There are no New Zealand city novels that rival works like John Mulgan’s Man alone (1939) and Jane Mander’s The story of a New Zealand river (1920). These have rural settings and reinforce the importance of the rural dimension of New Zealand society. When characters, such as Mulgan’s Johnson, visit the city it is often only to confirm they do not belong:
He meant to stay in Auckland and see city life, but when he got there he didn’t like it. It was too noisy after the country, and the summer was coming in and the air smelt good from the hills west of the city and the sunlight splendid on the blue Coromandel range.1
City’s dark side
When novelists have explored city life, they have tended to focus on its darker side, such as social inequality and dysfunction, melancholy and alienation. John A. Lee’s semi-autobiographical Children of the poor (1934) falls into this genre. It follows child protagonist Albany Porcello’s negotiation of the mean streets of 1890s Dunedin and the brutal consequences of his fall into petty crime. Similarly, Robin Hyde’s semi-autobiographical The godwits fly (1937) charts a working-class upbringing, this time in 1910s Wellington. The work is notable for its rich descriptions of family relationships – characterised by dysfunction – and evocative images of city spaces and life.
In Maurice Shadbolt’s Strangers and journeys (1972) idealist Bill Freeman envisages an egalitarian and just city. This vision is lost during the 1932 Queen Street riots, when police violently suppress the protests of Auckland’s hungry unemployed. Bill feels alienated from the complacent suburban majority who recoil from social justice.
Oracles and m iracles
Historian Steven Eldred-Grigg’s 1987 novel Oracles and miracles blurred the lines between fiction and fact. It realistically charts the lives of two imaginary twin girls born into working-class Christchurch in 1929. The novel is a damning indictment of the city’s rigid class system – if not the city itself. But it was a hit with readers and also became a popular stage play.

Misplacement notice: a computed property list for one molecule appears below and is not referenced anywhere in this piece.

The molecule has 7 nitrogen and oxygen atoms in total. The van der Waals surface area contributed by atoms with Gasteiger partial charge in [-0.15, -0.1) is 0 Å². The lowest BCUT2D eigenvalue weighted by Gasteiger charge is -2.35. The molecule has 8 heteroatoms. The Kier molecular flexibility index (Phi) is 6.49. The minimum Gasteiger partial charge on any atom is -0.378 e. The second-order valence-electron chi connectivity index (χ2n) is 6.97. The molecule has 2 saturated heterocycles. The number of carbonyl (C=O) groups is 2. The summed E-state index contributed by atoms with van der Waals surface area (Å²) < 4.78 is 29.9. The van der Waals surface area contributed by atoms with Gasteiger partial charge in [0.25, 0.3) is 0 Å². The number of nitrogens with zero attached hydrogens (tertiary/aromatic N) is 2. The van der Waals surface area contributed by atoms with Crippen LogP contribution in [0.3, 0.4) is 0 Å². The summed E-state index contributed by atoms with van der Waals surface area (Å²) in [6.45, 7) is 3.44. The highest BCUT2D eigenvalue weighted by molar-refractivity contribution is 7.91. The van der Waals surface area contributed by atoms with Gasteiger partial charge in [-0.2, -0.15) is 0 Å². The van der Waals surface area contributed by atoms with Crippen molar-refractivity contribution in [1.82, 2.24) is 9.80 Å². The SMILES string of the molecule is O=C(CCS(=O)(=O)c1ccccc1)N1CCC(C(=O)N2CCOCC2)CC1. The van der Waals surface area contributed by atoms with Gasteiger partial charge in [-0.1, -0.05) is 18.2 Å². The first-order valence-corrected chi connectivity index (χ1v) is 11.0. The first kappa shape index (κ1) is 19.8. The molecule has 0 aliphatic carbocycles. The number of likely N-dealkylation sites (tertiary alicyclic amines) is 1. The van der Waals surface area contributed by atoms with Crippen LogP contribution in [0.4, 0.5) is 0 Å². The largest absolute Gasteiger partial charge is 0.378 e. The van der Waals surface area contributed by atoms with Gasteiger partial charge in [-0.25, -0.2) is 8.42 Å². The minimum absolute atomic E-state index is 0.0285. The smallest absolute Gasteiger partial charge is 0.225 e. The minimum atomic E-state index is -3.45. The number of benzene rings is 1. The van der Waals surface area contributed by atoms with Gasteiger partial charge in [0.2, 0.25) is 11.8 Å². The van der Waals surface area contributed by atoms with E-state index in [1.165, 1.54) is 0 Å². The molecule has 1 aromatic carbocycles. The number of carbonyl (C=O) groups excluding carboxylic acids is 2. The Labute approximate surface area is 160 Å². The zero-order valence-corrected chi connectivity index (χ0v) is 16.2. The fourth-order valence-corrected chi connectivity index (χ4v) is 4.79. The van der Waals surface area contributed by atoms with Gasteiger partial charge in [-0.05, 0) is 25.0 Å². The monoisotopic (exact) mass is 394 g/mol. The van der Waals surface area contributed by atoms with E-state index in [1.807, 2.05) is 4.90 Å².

Noel Hilliard’s writing also has themes of isolation and melancholy. His first novel, Maori girl (1960), created controversy because it depicted the racial discrimination encountered by a young Māori woman, Netta, who moves from the countryside to Wellington. In Maori woman (1974) he examines the alienation of city life: Netta ‘had never accustomed herself to the feeling of insignificance in a busy street’.2 In returning to the country, she seeks relief from city loneliness.
In the 1970s suburbia was in writers’ sights. Margaret Sutherland’s The love contract (1976) follows Kate and Rex Goodman’s first decade of marriage in the sparkling new suburb of ‘Comfrey’. Sutherland canvasses a wide range of issues: social conformity, loss of religious faith, materialism, arrival of children, suburban neurosis and adultery. In Living in the Maniototo (1979), Janet Frame satirises the fictional suburb of Blenheim on Auckland’s North Shore, to savage effect: ‘Blenheim. The disinherited suburb-city where the largest, most impressive building is not a cathedral, a community hall, concert hall or theatre, but a shopping mall.’3
A sense of place
Although few novelists have openly celebrated city life, writers such as Maurice Gee show a strong connection to place. Many of his novels are set in West Auckland, where he grew up. His work maps its transformation from wilderness to market garden, to suburbia.
It is perhaps short-story writers who have provided the most sympathetic images of city life. Katherine Mansfield’s stories of life in Edwardian Wellington show empathy for both her sometimes quirky characters and the environments they inhabit.
Like Noel Hilliard’s, Witi Ihimaera’s writing has tackled post-1960 Māori urbanisation, but he focuses less on alienation than on the magnetism and modernity of cities. His 1977 story ‘Follow the yellow brick road’ traces a family’s journey from the rural East Coast to the ‘emerald city’, Wellington. In ‘The escalator’ a new arrival freezes at the foot of an escalator. Coaxed on by family and the crowd she eventually overcomes her fear and takes the required step.